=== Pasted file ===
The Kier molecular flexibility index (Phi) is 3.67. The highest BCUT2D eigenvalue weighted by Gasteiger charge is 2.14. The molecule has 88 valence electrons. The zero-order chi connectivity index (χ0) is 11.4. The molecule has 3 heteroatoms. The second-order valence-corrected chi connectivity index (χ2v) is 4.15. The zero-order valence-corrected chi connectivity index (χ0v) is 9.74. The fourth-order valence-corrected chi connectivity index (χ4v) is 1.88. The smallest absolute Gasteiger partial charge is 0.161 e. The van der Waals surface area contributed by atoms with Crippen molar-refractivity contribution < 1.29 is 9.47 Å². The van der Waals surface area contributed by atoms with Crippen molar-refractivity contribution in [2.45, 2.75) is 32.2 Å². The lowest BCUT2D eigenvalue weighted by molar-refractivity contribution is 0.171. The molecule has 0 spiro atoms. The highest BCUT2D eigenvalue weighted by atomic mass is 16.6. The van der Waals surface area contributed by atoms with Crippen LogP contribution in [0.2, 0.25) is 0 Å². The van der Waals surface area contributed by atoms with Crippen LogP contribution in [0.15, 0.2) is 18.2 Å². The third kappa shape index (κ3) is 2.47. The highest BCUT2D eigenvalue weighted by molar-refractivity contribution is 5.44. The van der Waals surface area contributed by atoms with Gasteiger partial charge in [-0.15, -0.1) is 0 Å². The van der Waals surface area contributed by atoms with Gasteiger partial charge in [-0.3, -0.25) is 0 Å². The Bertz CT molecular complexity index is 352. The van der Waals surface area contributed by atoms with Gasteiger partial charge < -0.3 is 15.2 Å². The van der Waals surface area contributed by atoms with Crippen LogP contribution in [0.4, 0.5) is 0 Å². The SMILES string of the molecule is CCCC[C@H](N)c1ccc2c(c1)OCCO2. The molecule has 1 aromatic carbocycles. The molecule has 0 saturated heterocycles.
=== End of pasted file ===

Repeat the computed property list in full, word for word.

The Kier molecular flexibility index (Phi) is 3.67. The highest BCUT2D eigenvalue weighted by Gasteiger charge is 2.14. The molecule has 88 valence electrons. The zero-order chi connectivity index (χ0) is 11.4. The molecule has 3 heteroatoms. The second-order valence-corrected chi connectivity index (χ2v) is 4.15. The zero-order valence-corrected chi connectivity index (χ0v) is 9.74. The fourth-order valence-corrected chi connectivity index (χ4v) is 1.88. The smallest absolute Gasteiger partial charge is 0.161 e. The van der Waals surface area contributed by atoms with Crippen molar-refractivity contribution < 1.29 is 9.47 Å². The van der Waals surface area contributed by atoms with Crippen molar-refractivity contribution in [2.45, 2.75) is 32.2 Å². The lowest BCUT2D eigenvalue weighted by molar-refractivity contribution is 0.171. The molecule has 0 spiro atoms. The highest BCUT2D eigenvalue weighted by atomic mass is 16.6. The van der Waals surface area contributed by atoms with Crippen LogP contribution in [0.2, 0.25) is 0 Å². The van der Waals surface area contributed by atoms with Crippen LogP contribution in [0.15, 0.2) is 18.2 Å². The third kappa shape index (κ3) is 2.47. The highest BCUT2D eigenvalue weighted by molar-refractivity contribution is 5.44. The van der Waals surface area contributed by atoms with Gasteiger partial charge in [-0.15, -0.1) is 0 Å². The van der Waals surface area contributed by atoms with Gasteiger partial charge in [-0.3, -0.25) is 0 Å². The Bertz CT molecular complexity index is 352. The van der Waals surface area contributed by atoms with Gasteiger partial charge < -0.3 is 15.2 Å². The van der Waals surface area contributed by atoms with Crippen LogP contribution in [0.4, 0.5) is 0 Å². The SMILES string of the molecule is CCCC[C@H](N)c1ccc2c(c1)OCCO2. The molecule has 1 aromatic carbocycles. The molecule has 0 saturated heterocycles.